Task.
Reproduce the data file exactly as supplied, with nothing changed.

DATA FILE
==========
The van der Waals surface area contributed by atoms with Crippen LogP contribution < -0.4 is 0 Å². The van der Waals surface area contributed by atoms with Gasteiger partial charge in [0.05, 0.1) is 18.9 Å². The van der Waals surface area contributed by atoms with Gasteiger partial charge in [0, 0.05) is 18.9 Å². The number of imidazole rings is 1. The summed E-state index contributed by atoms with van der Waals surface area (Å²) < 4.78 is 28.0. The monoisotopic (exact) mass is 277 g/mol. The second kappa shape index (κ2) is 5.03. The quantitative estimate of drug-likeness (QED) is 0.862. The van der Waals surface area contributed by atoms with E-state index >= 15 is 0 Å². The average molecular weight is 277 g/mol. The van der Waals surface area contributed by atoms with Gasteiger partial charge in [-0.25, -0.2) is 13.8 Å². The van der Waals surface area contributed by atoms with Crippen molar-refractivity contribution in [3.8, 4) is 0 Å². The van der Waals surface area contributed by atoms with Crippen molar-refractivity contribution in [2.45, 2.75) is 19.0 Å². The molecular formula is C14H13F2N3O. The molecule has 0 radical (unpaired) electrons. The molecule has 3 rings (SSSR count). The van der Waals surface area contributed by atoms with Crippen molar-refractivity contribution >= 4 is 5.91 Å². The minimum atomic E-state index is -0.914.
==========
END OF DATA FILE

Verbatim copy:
The van der Waals surface area contributed by atoms with Crippen LogP contribution < -0.4 is 0 Å². The van der Waals surface area contributed by atoms with Gasteiger partial charge in [0.05, 0.1) is 18.9 Å². The van der Waals surface area contributed by atoms with Gasteiger partial charge in [0, 0.05) is 18.9 Å². The number of imidazole rings is 1. The summed E-state index contributed by atoms with van der Waals surface area (Å²) < 4.78 is 28.0. The monoisotopic (exact) mass is 277 g/mol. The second kappa shape index (κ2) is 5.03. The quantitative estimate of drug-likeness (QED) is 0.862. The van der Waals surface area contributed by atoms with E-state index >= 15 is 0 Å². The average molecular weight is 277 g/mol. The van der Waals surface area contributed by atoms with Gasteiger partial charge in [-0.25, -0.2) is 13.8 Å². The van der Waals surface area contributed by atoms with Crippen molar-refractivity contribution in [3.8, 4) is 0 Å². The van der Waals surface area contributed by atoms with Crippen molar-refractivity contribution in [2.45, 2.75) is 19.0 Å². The molecular formula is C14H13F2N3O. The molecule has 0 radical (unpaired) electrons. The molecule has 3 rings (SSSR count). The van der Waals surface area contributed by atoms with Crippen molar-refractivity contribution >= 4 is 5.91 Å². The minimum atomic E-state index is -0.914.